Copper can arrest norovirus

By Rod Addy contact

- Last updated on GMT

Norovirus is most prevalent in foodservice settings
Norovirus is most prevalent in foodservice settings

Related tags: Gastroenteritis

Copper can rapidly destroy the food poisoning bug norovirus, according to fresh research from Southampton University.

The virus can be contracted from contaminated food or water, person-to-person contact, and contact with contaminated surfaces and is responsible for more than 267m cases of acute gastroenteritis every year. That means surfaces made from copper could effectively shut down one avenue of infection, the researchers claim.

Contamination is most prevalent in the hospitality sector, for example, cruise ships, hotels and even hospitals.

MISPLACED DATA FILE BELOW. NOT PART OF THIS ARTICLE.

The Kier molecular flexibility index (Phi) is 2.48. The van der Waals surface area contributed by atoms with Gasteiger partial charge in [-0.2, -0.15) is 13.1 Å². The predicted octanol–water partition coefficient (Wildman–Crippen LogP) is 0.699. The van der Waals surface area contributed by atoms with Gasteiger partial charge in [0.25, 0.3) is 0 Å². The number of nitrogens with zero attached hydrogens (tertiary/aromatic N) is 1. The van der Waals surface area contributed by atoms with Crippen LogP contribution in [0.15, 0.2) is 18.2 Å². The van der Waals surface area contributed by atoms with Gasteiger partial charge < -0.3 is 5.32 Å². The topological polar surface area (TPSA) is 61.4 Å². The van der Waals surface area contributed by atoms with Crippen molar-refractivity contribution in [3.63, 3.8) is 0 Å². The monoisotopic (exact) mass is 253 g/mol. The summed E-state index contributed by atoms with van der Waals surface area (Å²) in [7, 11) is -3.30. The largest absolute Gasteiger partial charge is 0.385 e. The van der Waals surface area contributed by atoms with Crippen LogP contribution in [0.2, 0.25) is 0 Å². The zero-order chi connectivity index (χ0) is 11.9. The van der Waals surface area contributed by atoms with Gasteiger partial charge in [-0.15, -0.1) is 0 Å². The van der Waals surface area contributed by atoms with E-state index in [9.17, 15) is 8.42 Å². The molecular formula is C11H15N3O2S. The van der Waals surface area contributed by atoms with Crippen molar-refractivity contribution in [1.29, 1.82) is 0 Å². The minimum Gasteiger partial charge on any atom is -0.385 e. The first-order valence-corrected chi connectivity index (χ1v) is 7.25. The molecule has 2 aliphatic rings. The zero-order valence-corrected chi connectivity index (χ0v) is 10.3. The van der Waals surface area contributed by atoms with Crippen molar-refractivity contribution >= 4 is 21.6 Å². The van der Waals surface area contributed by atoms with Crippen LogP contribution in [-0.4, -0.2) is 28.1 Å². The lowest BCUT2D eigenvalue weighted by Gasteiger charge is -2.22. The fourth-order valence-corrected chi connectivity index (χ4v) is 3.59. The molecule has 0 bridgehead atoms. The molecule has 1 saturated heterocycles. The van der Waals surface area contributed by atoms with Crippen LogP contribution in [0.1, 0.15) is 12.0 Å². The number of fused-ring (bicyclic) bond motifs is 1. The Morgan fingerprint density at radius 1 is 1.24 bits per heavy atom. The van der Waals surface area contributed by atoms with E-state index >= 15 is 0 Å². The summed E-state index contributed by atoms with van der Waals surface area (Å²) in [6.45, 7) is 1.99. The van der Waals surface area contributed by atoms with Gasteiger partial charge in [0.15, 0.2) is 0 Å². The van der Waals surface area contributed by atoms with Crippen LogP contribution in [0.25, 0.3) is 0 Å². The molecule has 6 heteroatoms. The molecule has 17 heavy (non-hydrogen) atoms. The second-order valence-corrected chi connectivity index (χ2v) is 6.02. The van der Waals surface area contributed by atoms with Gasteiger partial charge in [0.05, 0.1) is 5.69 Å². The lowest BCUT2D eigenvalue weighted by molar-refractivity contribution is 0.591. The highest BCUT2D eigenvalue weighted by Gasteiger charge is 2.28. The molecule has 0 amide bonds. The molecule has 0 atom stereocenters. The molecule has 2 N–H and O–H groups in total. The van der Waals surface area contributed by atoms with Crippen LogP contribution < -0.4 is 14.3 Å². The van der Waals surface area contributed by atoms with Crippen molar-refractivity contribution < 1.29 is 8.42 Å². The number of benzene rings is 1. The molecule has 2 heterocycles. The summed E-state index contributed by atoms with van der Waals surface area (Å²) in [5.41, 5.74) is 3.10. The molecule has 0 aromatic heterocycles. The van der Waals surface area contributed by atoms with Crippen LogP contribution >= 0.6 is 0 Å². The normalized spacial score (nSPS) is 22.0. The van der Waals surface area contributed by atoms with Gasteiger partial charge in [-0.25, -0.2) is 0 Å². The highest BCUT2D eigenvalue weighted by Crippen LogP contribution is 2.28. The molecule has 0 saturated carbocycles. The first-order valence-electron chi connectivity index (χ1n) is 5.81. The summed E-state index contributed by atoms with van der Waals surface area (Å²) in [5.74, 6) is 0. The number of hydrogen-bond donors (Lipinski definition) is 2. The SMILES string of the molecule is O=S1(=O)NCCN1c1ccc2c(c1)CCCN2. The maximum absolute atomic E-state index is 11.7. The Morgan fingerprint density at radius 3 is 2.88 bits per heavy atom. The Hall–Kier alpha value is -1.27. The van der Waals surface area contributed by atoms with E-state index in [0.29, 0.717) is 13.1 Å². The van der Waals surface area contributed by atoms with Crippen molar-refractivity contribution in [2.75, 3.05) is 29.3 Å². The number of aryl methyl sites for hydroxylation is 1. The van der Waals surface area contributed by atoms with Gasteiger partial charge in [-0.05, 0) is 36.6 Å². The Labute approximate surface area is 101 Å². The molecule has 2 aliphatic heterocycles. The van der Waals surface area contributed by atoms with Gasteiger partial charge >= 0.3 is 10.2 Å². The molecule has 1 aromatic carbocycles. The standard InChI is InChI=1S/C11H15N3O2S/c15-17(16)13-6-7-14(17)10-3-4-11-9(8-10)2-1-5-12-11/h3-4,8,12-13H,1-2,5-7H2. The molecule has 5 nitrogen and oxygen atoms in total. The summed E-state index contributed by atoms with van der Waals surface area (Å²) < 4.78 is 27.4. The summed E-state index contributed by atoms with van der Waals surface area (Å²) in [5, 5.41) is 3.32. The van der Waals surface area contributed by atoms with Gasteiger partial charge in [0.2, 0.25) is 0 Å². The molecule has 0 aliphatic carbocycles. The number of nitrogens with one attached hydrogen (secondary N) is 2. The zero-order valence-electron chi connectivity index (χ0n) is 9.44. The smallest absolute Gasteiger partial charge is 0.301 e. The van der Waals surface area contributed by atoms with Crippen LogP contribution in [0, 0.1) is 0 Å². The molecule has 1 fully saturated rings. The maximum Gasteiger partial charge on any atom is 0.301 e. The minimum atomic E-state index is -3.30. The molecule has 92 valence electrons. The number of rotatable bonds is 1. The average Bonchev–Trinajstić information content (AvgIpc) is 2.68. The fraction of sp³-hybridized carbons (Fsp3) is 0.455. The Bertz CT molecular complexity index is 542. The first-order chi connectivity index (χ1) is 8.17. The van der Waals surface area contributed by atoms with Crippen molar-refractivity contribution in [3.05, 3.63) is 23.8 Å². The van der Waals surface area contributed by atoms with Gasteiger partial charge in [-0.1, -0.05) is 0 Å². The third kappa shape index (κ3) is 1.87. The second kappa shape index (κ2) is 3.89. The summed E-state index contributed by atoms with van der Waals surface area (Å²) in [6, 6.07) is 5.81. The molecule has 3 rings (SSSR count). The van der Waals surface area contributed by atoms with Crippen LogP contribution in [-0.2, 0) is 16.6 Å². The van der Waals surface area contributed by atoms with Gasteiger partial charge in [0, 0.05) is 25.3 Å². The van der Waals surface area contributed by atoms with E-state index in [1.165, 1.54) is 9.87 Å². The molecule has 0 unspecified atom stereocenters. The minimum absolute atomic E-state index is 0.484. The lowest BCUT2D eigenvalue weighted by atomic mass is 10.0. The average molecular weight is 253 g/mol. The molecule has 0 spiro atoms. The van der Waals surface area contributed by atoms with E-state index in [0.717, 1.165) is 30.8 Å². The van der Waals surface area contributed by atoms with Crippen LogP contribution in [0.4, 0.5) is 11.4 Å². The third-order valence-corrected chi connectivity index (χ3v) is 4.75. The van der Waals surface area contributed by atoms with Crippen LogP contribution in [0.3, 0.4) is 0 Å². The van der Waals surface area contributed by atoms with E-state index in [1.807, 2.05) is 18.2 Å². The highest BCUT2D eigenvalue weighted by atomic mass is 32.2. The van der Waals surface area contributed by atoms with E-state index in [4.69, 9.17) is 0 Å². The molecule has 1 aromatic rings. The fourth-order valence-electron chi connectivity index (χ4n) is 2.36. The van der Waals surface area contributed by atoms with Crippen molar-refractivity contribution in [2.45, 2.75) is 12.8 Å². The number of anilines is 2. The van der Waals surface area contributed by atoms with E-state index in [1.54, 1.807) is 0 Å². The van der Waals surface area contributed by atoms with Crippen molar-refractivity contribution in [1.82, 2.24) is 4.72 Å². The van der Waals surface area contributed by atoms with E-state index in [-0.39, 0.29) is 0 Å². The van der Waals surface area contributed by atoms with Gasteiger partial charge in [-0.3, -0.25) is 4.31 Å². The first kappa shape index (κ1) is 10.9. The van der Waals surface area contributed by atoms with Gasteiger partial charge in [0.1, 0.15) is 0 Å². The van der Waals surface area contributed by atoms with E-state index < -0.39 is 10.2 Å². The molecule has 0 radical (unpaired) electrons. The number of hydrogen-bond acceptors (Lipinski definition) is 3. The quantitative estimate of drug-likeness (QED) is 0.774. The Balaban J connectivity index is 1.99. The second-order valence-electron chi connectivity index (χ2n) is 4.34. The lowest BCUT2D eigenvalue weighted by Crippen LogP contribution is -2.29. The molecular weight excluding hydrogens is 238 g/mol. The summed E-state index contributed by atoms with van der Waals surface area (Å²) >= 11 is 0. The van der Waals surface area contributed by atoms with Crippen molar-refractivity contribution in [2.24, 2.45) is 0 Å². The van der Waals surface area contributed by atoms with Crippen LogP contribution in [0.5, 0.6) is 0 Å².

Professor Bill Keevil, Chair in Environmental Healthcare at the University of Southampton and lead researcher, presented his work at the American Society for Microbiology's 2013 general meeting last week.

Rapidly destroyed

The presentation showed norovirus was rapidly destroyed on copper and its alloys, with those containing more than 60% copper proving particularly effective. The contamination model used was designed to simulate fingertip-touch contamination of surfaces.

"Copper alloy surfaces can be employed in high-risk areas such as cruise ships and care homes, where norovirus outbreaks are hard to control because infected people can't help but contaminate the environment with vomiting and diarrhoea,"​ said Professor Keevil from the University's Institute for Life Sciences.

"The virus can remain infectious on solid surfaces and is also resistant to many cleaning solutions. That means it can spread to people who touch these surfaces, causing further infections and maintaining the cycle of infection. Copper surfaces, like door handles and taps, can disrupt the cycle and lower the risk of outbreaks."

Related topics: Food Safety & Quality

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